Driving through the North Georgia mountains a few weeks ago, I kept passing abandoned wooden buildings. At one point, I passed a newer house with a brick chimney, which appeared to be part of a previous building, in the driveway. Rolling fields and distant mountains peaks stretched behind these structures. As I drove, I recalled Kristen Radtke’s Imagine Wanting Only This and the ways she addresses the fleeting nature of our existence and the passage of time. In Como, Italy, Radtke thinks to herself, “I wandered around Como like there was something specific I was looking for, rubbing my hands against the stone I couldn’t imagine the life of and leaving sweaty palm prints behind.”

Through her thoughts, Radtke links the past, present, and future of Como, Italy. She calls to mind those who have lived or passed through the town before she got there, she shows her present moment in the town placing her hand on the stone, and the future when that palm print will disappear, leaving no trace that it, or Radtke, ever touched it. As I drove past the crumbling structures nestled in the fields, I thought about Radtke’s book and I thought about Jared Ragland and Cary Norton’s Where You Come From Is Gone.

In Where You Come From Is Gone, Ragland and Norton photograph sites where the Creek and other Eastern Woodland tribes were forced to uninhabit. Ragland and Norton’s project, as Catherine Wilkins puts it, “explores the importance of place, the passage of time, and the political dimensions of remembrance through the historical wet-plate collodion photographic process.” These sites do not have markers. They do not have structural ruins. They are landscapes. They are sites where individuals lived, worked, loved, and died. They are sites that we drive by on our way somewhere else. They are sites where the “sweaty palm print” has faded with time.

Along with the photographs, Ragland and Norton provide detailed captions about the images and the sites. They thoroughly researched what occurred at each site, and they convey that information to the audience. The captions to images are important as I’ve talked about before. They affect the ways that we view and interpret the images. With this in mind, I want to focus on a few of the pieces in Where You Come From Is Gone that stuck out to me when I viewed them in the Mason-Scharfenstein Museum.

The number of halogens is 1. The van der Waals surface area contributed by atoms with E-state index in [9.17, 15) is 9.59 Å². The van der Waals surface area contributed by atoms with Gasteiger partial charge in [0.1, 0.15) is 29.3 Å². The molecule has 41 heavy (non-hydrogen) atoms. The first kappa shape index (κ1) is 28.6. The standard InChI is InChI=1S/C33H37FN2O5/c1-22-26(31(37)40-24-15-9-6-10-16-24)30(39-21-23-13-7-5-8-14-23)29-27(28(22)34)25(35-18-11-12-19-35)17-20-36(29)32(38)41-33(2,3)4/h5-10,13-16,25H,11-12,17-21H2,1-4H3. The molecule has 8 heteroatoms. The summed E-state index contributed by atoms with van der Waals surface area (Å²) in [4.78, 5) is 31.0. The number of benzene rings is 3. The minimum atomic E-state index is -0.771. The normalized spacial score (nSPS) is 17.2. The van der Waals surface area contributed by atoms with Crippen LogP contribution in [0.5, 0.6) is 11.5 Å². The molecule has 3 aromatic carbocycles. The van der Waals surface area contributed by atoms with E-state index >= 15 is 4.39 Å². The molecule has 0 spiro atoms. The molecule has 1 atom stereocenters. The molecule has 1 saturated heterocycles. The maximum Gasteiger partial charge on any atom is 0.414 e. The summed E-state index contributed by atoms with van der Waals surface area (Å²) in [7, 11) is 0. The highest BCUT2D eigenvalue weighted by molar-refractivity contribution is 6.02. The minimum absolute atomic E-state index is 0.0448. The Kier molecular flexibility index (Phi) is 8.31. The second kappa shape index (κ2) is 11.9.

Coosa River, Cherokee County, Alabama, 2017
Near this point in the Coosa River, Pathkiller, the last full-blooded hereditary chief of the Cherokee, operated a ferry during the 19th century. After Pathkiller became too old to operate the ferry he spent his final days on the banks of the river, watching the water and river boats pass by. He was buried on the bluffs overlooking the Coosa, his body laid to rest facing the river.

The above image struck me the first time I saw it. What caught my attention, apart from the fog like covering was the tree branch. At first, I thought the tree originated at the right of the image, breaking at the top right and falling to the left. However, I soon realized that it originated in the bottom left and the branch at the top right curled down the right hand side. My initial reading came about, partly, because of the black spot in the upper right. I thought this was where the the roots were and the tree somehow dangled in the air.

During his talk with students, Ragland pointed out that during the photography process, something went wrong and the fog-like covering came over the plate. I assume that the black spot also occurred in the same manner. Ragland and Norton could’ve taken the picture again, fixing what went wrong, but they left it, allowing the “mistake” to become part of the picture. In doing this, they draw attention to the fact that the photograph is merely representation, not the actual site. As well, the “mistake” adds a new dimension to the image.

Ragland and Norton write that the site is on the Coosa River near where the Cherokee chief Pathkiller ran a ferry. In his later years, he would watch the river from the banks, and “[h]e was buried on the bluffs overlooking the Coosa, his body laid to rest facing the river.” When I looked at the image in the museum, I began to focus on the black spot. Drawing my eye downwards from the spot, I started to see apparitions appear in the fog as they emanated from the branch. The apparitions moved towards the left of the image, obscuring our view of the river.